Post by Syzygy Post by Linda Seekins
Oh, I'd like to know more, too, about the religion, the customs and anything
else that you feel free to share. Years ago, I read the book "The Roots of
Witchcraft" by Michael Harrison, in which he discussed how many of the terms
used by today's witches, such as the word "athame", may have come from the
Basque language. He also discussed the Eko Eko chant and how it seems to
have a Basque origin. I would like to know how accurate he was.
I'm sorry but I'm not familiar with any such chant. And "athame" is not
a Basque word.
Our language is very old, and no one is really certain where it comes
from so speculation is quite common.
Post by Linda Seekins
I also think that it was the same author who said that any last names with
the "ask" sound in them was from the Basque. My grandfather's name was
Bascom, which does suggest it, but is this really a Basque name?
No, Bascom is not a Basque name. It sounds vaguely British to me, but
I'm not a linguist, either.
Thank you for the information. It's been so long since I read that book that
I may have mixed up the information with something else I have read. As for
my grandfather, his ancestry is French with some English, so I really
couldn't say as to which side the name comes from.
(Just located the book!) The Eko chant goes:
"Eko Eko Azarak Eko Eko Zomelak (or Zamilak)
Bagabi Lacha bachabe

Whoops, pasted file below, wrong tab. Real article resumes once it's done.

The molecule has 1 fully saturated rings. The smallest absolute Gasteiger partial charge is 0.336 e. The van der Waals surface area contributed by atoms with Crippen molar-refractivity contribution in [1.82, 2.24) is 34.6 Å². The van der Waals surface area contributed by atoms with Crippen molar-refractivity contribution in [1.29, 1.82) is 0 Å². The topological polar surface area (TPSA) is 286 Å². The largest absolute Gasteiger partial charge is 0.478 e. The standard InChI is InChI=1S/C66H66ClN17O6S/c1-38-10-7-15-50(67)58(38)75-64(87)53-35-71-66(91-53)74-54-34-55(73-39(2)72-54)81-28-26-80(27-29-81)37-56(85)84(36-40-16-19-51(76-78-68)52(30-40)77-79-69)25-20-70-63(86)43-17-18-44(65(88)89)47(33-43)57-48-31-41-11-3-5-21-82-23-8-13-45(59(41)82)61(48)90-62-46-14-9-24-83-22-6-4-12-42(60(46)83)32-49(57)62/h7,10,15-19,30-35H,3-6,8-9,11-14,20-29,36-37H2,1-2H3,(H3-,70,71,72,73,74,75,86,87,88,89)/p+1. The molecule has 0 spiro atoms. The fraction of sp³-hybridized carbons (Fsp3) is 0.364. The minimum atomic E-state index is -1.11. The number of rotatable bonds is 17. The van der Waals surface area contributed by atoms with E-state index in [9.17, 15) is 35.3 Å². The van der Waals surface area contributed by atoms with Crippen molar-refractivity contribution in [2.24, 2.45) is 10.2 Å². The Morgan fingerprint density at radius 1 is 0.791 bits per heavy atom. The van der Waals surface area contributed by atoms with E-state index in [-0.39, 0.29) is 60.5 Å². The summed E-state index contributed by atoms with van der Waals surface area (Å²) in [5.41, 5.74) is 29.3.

Lamac cahi achababe
Lamac Lamac Bachalyas
Lagoz atha cabyolas
Samahac atha famolas
According to the author of "The Roots of Witchcraft", Michael Harrison, this
has been garbled over the years through mispronounciation, but he does
attempt to put it into the Basque original (that is, according to him):
(cut and paste into notepad to get this to line up)
Ritual word Possible Basque Original English
Eko Eho 'kill', 'grind, 'digest'
Azarak Azaroac '(the) November'
Zamilak zamariac 'I shall transport thee
Bagabi bahe-gabe 'without a sieve'
Lacha laxa 'to wash'
Bachabi bachera 'plates and dishes'
Karellyos garallaz 'with sand'
Lamac lanac '(the) work'
Bachalyas Bacheraz 'with plates and dishes'
Cabahagy Khoporagei 'destined for the drinking
Sabalyos sabelaz 'with the stomach, entrails,
Baryolos balijoaz 'if they went' or 'if they
were to go'
Lagoz lakhaz '(with) a full measure, full
Atha (probably) eta 'and'
Cabyolas khoporaz 'in the goblet or drinking
Samahac semiac 'the sons'
Atha eta 'and'
Famolas familiaz '(who are) with the Family'
Hurrahya (ritual cry)
He then writes this out in English as:
"Kil (for the Feast) in November; kill! I shall transport thee there myself,
and without the aid of a sieve, to scour the plates and dishes with sand:
work (which must be done) with those plates and dishes. (We shall meet our
friends) ready for the drinking-cup if they shall go (to the Feast), their
bellies full with quaffing from the drinking-cup. O Sons (of the Master)
with your Families, (shout His praises with the cry:) 'Hurrahya'!"
Probably this is not at all accurate or is pure gibberish on the part of the
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